Saturday, May 26, 2007

Titles, Schmitles

Off the Shelf:

Composing a Life by Mary Catherine Bateson -
The daughter of Margaret Mead writes about life as an improvisational art form.

Spiritual Mentoring: A Pagan Guide by Judy Harrow -
This guide focuses on spiritual teaching issues within the Pagan community and addresses topics such as good seeker-to-mentor matching, clear communication, religious maturity, and the role of community.

The difference between a flower and a weed
is a judgment

I love this quote. It reminds me that wise Pagans learn to grow where we are planted. At the same time, we each choose the Path that is right for us. We don't let other people do that for us. In other words, we define ourselves.

When people ask me what my Pagan "title" is I don't tell them that I am a High this or Lady that. I tell them I'm a learner. It gets me some odd looks at festivals, but it fits me, it's right for my path.

Some years ago I wrote an essay called Pagan Doers. In there, I said this about titles:

When we do use a title such as "Leader" we have a wyrd way of defining it. A "Leader" at Full Circle is the one you see doing the donkey work.... We think that being in charge of something means that you do the most work of anyone in your group. It means you're the first one to arrive and the last one to leave. You do whatever needs doing. If that means you clean the toilets before an event, then so be it. Don't laugh, I've done that. The closest I've ever gotten to holding a Staff of Office is that toilet brush.

I knew a "titled" Pagan once who had quite the opposite approach. She was so full of herself that she thought her students should stand up whenever she entered a room, even when they were gathered together in a mundane place like a coffee shop. She was very jealous of her perceived prerogatives and status. She was not as concerned with loyalty or ethics, something that became apparent when she skipped town owing a good deal of money to a number of people in the community, many of whom could ill afford the loss. I worry sometimes about our community's need for titles and the extent to which we will worship (bow down to) rather than connect with, the Goddess. As Terry Pratchett has said, "No sooner did Man learn to stand, then he got down on his knees." Speaking for myself, I'd rather face Her, and my brother and sister Pagans, eye to eye. Wouldn't you?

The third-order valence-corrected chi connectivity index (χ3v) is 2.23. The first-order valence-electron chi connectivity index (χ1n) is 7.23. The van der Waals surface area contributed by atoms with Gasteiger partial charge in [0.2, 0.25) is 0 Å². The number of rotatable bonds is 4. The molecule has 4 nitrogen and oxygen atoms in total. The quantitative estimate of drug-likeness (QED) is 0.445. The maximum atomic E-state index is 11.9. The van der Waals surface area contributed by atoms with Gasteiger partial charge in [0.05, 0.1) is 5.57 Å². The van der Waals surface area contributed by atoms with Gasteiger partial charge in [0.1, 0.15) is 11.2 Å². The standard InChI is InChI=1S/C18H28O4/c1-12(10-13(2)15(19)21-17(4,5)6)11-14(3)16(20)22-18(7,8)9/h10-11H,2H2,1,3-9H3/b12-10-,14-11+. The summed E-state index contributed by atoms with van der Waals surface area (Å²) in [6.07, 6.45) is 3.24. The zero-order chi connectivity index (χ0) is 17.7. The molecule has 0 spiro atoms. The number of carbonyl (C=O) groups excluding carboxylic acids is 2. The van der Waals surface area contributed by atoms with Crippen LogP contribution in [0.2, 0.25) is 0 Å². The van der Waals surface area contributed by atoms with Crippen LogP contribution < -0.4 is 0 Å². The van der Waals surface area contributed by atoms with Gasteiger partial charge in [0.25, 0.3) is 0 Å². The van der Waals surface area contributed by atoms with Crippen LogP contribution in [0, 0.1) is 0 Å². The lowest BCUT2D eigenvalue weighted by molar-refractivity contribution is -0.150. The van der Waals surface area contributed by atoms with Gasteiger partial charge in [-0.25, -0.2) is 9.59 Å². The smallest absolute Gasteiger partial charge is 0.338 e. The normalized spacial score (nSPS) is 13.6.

For more on this subject, I recommend reading a wonderful article at Vox by Jenny Shumaker titled Why I'm No Lady.

Is This On The Test?

So if I'm a learner, when do I take the test? The answer is: every day.

Right now, my own test involves choices. Among them: Where do I put my energy and time? Who do I listen to? Who do I counsel? And what do I want in my life's garden five, ten or twenty years from now? There are lots of flowers to choose from, and spring is here; time to get to work.

The Pagan path holds great beauty and meaning. It also holds a great many lessons. Some of these are universal, some are unique to each student. Here's what I know that might be of use to others: The first lesson is that we don't get either beauty or meaning without some hard work. The second lesson is that it's worth it. The third lesson is that we will receive the help we need when we need it. All we need to do it show up, pay attention and tell the truth. Here endth the lesson.


1 comment:

Hecate said...

Great post. Our circle doesn't use titles either. What's the point? We're trying to behave in a non-hierarchial manner, not recreate "new" hierarchies.